• 9.  It is done either with flat or cylindrical screens made of silk threads, nylon, polyester, vinyon or metal.  The size paste is poured on the screen and forced through its unblocked areas onto the fabric.  Based on the type of the screen used, it is known as ◦ Flat Screen Printing ◦ Rotary Screen Printing
  • 10.  The design is first cut in cardboard, wood or metal. The stencils may have fine delicate designs or large spaces through which colour is applied on the fabric.  Its use is limited due to high costs involved.
  • 11.  In this form of printing micro-sized droplets of pigments are placed onto the fabric through an inkjet print head.  The print system software interprets the data supplied by a cademic_Textiledigital image file.  The digital image file has the data to control the droplet output so that the image quality and color control may be achieved.  This is the latest development in textile printing and is expanding very fast.
  • 12.  Firm knots are tied in the cloth before it is immersed in a dye bath.  The outside of the immersed portion is dyed but the inside is not penetrated.  There are various forms of Tie dyeing like ◦ Ikat Dyeing - where bundles of warp and/ or weft yarns are tie dyed prior to their weaving. ◦ Plangi Dyeing - the gathered, folded or rolled fabric is usually held with stitching to form specific patterns.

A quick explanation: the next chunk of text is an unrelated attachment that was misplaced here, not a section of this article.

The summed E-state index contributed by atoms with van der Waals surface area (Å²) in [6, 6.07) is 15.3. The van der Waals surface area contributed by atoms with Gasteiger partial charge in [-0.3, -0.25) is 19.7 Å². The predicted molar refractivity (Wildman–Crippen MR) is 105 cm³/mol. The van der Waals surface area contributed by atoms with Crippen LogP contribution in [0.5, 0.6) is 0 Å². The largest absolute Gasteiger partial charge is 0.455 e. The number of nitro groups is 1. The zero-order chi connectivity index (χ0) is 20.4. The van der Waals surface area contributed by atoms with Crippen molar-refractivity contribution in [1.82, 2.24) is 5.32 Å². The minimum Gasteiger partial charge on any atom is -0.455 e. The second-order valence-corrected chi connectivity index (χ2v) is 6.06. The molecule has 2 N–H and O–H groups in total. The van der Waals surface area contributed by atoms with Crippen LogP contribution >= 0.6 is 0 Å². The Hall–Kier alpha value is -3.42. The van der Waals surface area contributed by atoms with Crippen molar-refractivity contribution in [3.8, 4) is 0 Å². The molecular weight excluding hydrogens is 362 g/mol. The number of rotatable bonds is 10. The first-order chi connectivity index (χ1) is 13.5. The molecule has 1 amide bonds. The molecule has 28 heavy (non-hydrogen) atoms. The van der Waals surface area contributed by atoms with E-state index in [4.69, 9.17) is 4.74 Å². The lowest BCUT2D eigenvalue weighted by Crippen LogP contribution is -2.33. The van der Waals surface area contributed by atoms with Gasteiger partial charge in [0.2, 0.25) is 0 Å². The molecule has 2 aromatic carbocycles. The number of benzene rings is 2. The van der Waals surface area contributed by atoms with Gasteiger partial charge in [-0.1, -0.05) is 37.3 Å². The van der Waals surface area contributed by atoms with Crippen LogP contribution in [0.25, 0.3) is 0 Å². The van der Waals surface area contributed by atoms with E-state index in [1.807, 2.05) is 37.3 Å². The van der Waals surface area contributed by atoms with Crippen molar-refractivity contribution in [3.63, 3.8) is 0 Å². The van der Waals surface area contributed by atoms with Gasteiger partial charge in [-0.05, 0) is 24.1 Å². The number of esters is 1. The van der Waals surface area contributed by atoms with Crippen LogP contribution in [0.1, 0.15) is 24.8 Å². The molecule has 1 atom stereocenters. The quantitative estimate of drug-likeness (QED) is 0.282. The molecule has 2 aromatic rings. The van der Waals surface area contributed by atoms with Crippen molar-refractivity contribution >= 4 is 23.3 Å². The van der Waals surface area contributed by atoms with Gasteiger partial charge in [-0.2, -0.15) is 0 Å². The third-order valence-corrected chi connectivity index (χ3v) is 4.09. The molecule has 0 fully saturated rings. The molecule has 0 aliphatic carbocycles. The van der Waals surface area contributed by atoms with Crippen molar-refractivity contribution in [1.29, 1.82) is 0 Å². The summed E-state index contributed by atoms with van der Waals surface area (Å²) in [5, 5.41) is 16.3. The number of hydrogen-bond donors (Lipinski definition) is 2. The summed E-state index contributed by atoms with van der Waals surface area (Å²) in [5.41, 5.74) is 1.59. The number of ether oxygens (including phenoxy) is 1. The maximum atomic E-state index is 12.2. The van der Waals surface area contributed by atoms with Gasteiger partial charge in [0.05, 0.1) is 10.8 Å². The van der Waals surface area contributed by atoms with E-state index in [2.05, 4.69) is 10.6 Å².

• 13.  It is a resist printing process.  Designs are made with wax on a fabric which is then immersed in a dye. The unwaxed portion absorbs the colour.
  • 14.  The design on a paper is transferred to a fabric by vaporization. There are two main processes for this- ◦ Dry Heat Transfer Printing In Conventional Heat Transfer Printing, an electrically heated cylinder is used that presses a fabric against a printed paper placed on a heat resistant blanket. In Infrared Heat Vacuum Transfer Printing, the transfer paper and fabric are passed between infrared heaters and a perforated cylinder which are protected from excessive heat by a shield. ◦ Wet Heat Transfer Printing The Wet Heat Transfer Printing uses heat in a wet atmosphere for vaporizing the print pattern from paper to fabric.
  • 15.  It is a direct printing technique where the background colour and the design are both printed onto a white fabric usually in a one operation.  Any of the methods like block, roller or screen may be used.